WO2010042885A1 - Crest factor reduction for ofdm communications systems by transmitting phase shifted resource blocks - Google Patents

Crest factor reduction for ofdm communications systems by transmitting phase shifted resource blocks Download PDF

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WO2010042885A1
WO2010042885A1 PCT/US2009/060264 US2009060264W WO2010042885A1 WO 2010042885 A1 WO2010042885 A1 WO 2010042885A1 US 2009060264 W US2009060264 W US 2009060264W WO 2010042885 A1 WO2010042885 A1 WO 2010042885A1
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resource blocks
resource
method
phase
search
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PCT/US2009/060264
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French (fr)
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Richard Neil Braithwaite
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Powerwave Technologies, Inc.
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    • HELECTRICITY
    • H04ELECTRIC COMMUNICATION TECHNIQUE
    • H04LTRANSMISSION OF DIGITAL INFORMATION, e.g. TELEGRAPHIC COMMUNICATION
    • H04L27/00Modulated-carrier systems
    • H04L27/26Systems using multi-frequency codes
    • H04L27/2601Multicarrier modulation systems
    • H04L27/2614Peak power aspects
    • H04L27/2621Reduction thereof using phase offsets between subcarriers

Abstract

In the disclosed system and method phase (and optionally amplitude) shifts are applied at an OFDM transmitter to resource blocks within a given slot to implement Crest Factor Reduction (CFR), The phase shifts may differ between resource blocks and are selected to reduce the peaks in the OFDM waveform. The resource block phase shifts do not affect the demodulation process when the equalization at the receiver is performed on individual blocks separately. As a result, the crest factor reduction is achieved without increasing the EVM or BER in the received signal. In addition, a computational efficient algorithm for determining the resource block phase shifts needed for CFR is disclosed.

Description

CREST FACTOR REDUCTION FOR OFDM COMMUNICATIONS SYSTEMS

BY TRANSMITTING PHASE SHIFTED RESOURCE BLOCKS

RELATED APPLICATION INFORMATION

The present application claims priority to U.S. Provisional Patent Application Serial No. 61/195,891, filed October 10, 2008, the disclosure of which is incorporated hereby by reference in its entirety,

BACKGROUND OF THE INVENTION

1. Field of the Invention

The present invention relates to wireless RT communications systems and related methods. More particularly, the present invention relates to wireless RF communications systems and related methods between cellular base stations and user equipment.

2. Description of the Prior Art and related Background Information

Achieving high data transfer rates with good signal quality is a primary goal of modern wireless communications systems. Orthogonal frequency Division Multiplex (OFDM-also referred to as

Orthogonal Frequency Division Multiple access) modulation is an approach which uses the parallel transmission of multiple orthogonal sub-carriers to achieve high data transfer rates. One current example of a global wireless communications standard using OFDM is the LTE (Long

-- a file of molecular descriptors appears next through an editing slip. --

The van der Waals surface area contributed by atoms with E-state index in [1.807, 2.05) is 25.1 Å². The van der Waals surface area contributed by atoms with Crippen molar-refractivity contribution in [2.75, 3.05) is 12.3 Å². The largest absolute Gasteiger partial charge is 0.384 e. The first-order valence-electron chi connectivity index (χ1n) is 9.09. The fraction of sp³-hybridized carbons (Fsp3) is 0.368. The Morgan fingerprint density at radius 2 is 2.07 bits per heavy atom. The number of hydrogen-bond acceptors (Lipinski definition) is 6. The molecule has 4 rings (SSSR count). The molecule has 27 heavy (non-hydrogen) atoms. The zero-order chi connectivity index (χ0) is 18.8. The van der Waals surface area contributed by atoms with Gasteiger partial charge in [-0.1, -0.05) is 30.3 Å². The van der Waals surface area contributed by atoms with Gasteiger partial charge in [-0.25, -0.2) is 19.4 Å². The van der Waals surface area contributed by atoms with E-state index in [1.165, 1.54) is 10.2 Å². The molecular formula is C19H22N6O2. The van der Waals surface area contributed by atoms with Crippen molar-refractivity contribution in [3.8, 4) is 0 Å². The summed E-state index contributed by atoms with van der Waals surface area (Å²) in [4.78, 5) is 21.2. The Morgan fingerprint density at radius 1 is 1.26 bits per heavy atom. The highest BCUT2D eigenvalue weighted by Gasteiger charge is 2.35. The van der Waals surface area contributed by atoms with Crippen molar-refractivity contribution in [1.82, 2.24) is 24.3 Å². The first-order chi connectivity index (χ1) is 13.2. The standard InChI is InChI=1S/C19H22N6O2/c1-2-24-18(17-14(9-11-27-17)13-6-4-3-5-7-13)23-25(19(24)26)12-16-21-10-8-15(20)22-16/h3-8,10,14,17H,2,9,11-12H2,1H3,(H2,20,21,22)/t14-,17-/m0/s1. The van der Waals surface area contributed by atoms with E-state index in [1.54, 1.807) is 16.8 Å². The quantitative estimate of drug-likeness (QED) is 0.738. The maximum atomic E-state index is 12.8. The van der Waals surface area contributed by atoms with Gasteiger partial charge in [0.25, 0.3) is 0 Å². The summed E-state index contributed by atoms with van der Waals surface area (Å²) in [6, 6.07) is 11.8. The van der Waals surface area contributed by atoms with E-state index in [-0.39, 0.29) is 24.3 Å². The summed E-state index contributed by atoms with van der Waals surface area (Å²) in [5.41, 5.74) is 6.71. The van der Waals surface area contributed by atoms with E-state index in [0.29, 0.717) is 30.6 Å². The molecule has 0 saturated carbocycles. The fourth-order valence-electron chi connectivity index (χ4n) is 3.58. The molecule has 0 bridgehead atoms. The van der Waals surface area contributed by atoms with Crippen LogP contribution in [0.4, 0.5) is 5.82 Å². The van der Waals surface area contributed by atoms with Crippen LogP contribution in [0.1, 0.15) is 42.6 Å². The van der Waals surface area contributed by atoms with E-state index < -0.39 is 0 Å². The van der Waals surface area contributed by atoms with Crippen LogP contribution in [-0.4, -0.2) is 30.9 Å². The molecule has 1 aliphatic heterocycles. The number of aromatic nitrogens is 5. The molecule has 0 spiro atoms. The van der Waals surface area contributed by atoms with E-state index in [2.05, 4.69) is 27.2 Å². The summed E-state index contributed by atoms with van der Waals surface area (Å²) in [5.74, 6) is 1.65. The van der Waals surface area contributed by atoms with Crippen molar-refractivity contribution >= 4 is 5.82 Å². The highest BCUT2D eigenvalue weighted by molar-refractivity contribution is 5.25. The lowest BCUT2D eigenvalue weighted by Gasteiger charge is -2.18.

Term Evolution) standard. The down-link waveform used in LTE is based on an OFDM format which, like most OFDM waveforms, can have a large peak-to-average power ratio (PAPR).

As noted above, the LTE waveform can have a high peak to average power ratio. Even though all modulation symbols assigned to the sub-carriers have the same average power, the magnitude of the down-link LTE waveform varies significantly in the time domain. This is due to the IFFT operation that forms each time sample from a sum of random phase variables. Phase alignment of sub-carriers results in large peaks in the time domain. Large peaks cause problems because the power amplifiers become less efficient as the peak-to-average power ratio (PAPR) of the RF signal increases. In addition, the finite dynamic range of digital-to-analog converters (DACs) place limits on the PAPR. As a result, it is desirable to limit the PAPR to allow for a more efficient design of the transmitter. This process is referred to as crest factor reduction (CFR). Usually crest factor reduction introduces in-band errors that increase the error vector magnitude (EVM) and bit error rate (BER) of the demodulated signal at the receiver.

CFR can be accomplished in various manners. The direct method is to clip peaks exceeding a specified level. This has the effect of moving the complex-valued symbols from their assigned constellation positions. The difference between the actual and assigned position in the IQ space is referred to as the "constellation error" and is measured using the error vector magnitude (EVM). Clipping tends to distribute the constellation error over the all the available sub-carriers. This can be problematic for LTE if the P-SCH, S-SCH, and reference signals arc degraded. High order constellations, such as 64QAM, are especially sensitive to EVM and therefore this technique has very limited results.

Another class of methods for CFR uses some of the sub-carriers as peak reducers. This includes "tone reservation." Once a peak is detected in the time domain, the phases of the reserved sub- carriers are selected to reduce the peak. This results in lost bandwidth because fewer sub-carriers are available from transmitting data. Information regarding the active data sub-carriers must be sent to the receiver.